Afghan sus­pected in ter­ror plot nearly dodges cus­tody

The Washington Times Weekly - - Politics - BY STEPHEN DINAN

A smug­gling net­work has man­aged to sneak il­le­gal im­mi­grants from Mid­dle Eastern ter­ror­ism hot­beds straight to the doorstep of the U.S., in­clud­ing help­ing one Afghan who au­thor­i­ties say was part of an at­tack plot in North Amer­ica.

Im­mi­gra­tion of­fi­cials have iden­ti­fied at least a dozen Mid­dle Eastern men smug­gled into the Western Hemi­sphere by a Brazil­ian­based net­work that con­nected them with Mex­i­cans who guided them to the U.S. bor­der, ac­cord­ing to in­ter­nal gov­ern­ment doc­u­ments re­viewed by The Wash­ing­ton Times.

Those smug­gled in­cluded Pales­tini­ans, Pak­ista­nis and the Afghan man who Home­land Se­cu­rity of­fi­cials said had fam­ily ties to the Tal­iban and was “in­volved in a plot to con­duct an at­tack in the U.S. and/or Canada.” He is in cus­tody, but The Times is with­hold­ing his name at the re­quest of law en­force­ment to pro­tect in­ves­ti­ga­tions.

Some of the men han­dled by the smug­gling net­work were nabbed be­fore they reached the U.S., but oth­ers made it into the coun­try. The Afghan man was part of a group of six from “spe­cial-in­ter­est coun­tries.”

The group, guided by two Mex­i­cans em­ployed by the smug­gling net­work, crawled un­der the bor­der fence in Ari­zona late last year and made it about 15 miles north be­fore be­ing de­tected by bor­der sur­veil­lance, ac­cord­ing to the doc­u­ments, which were ob­tained by Rep. Dun­can Hunter, Cal­i­for­nia Repub­li­can.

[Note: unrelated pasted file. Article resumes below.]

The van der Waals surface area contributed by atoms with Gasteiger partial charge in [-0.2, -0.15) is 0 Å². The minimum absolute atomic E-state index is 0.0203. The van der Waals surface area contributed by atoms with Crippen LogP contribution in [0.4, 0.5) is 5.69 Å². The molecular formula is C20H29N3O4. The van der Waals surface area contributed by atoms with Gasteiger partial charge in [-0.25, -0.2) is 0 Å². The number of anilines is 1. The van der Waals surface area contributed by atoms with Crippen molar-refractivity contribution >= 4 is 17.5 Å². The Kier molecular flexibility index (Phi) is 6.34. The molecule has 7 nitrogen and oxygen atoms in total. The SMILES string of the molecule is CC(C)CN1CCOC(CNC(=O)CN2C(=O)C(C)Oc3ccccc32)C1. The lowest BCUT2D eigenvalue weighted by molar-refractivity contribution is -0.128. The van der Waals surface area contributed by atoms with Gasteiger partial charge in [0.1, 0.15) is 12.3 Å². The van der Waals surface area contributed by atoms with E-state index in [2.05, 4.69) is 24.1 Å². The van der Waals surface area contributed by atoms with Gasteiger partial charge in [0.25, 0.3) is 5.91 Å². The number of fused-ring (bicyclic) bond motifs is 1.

Law en­force­ment asked The Times to with­hold the name of the smug­gling net­work.

It’s un­clear whether the net­work suc­ceeded in sneak­ing other “spe­cial in­ter­est” il­le­gal im­mi­grants by bor­der of­fi­cials, but the doc­u­ments ob­tained by Mr. Hunter con­firm fears of a pipe­line that can get would-be il­le­gal im­mi­grants from ter­ror­ist hot­beds to the thresh­old of the U.S.

Just as trou­bling, the Bor­der Pa­trol didn’t im­me­di­ately spot the Afghan man’s ter­ror­ist ties be­cause the data­base that agents first checked didn’t list him. It wasn’t un­til agents checked an FBI data­base that they learned the Afghan may be a dan­ger, the doc­u­ments say.

“It’s dis­turb­ing, in so many ways,” said Joe Kasper, Mr. Hunter’s chief of staff. “The in­ter­dic­tion of this group … val­i­dates once again that the south­ern bor­der is wide open to more than peo­ple look­ing to en­ter the U.S. il­le­gally strictly for pur­poses of look­ing for work, as the ad­min­is­tra­tion wants us to be­lieve. What’s worse, fed­eral data­bases weren’t even synced and Bor­der Pa­trol had no idea who they were ar­rest­ing and the group was not con­sid­ered a prob­lem be­cause none of them were con­sid­ered a pri­or­ity un­der the pres­i­dent’s en­force­ment pro­to­col. That’s a ma­jor prob­lem on its own, and it calls for DHS to fig­ure out the prob­lem — and fast.”

Mr. Hunter wrote a let­ter to Home­land Se­cu­rity Sec­re­tary Jeh John­son de­mand­ing an­swers about the break­downs in the process.

U.S. Im­mi­gra­tion and Cus­toms En­force­ment, the chief agency charged with sniff­ing out smug­gling net­works, and U.S. Cus­toms and Bor­der Pro­tec­tion, which over­sees the Bor­der Pa­trol and ini­tially failed to find the ter­ror­ist con­nec­tions, de­clined to comment. Home­land Se­cu­rity, which over­sees both agen­cies, didn’t pro­vide an an­swer ei­ther.

The group of six men nabbed in­side the U.S. — the Afghan and five men iden­ti­fied as Pak­ista­nis — all made asy­lum claims when they were even­tu­ally caught by the Bor­der Pa­trol. Mr. Hunter said his un­der­stand­ing is that the five men from Pak­istan were re­leased based on those claims and have dis­ap­peared.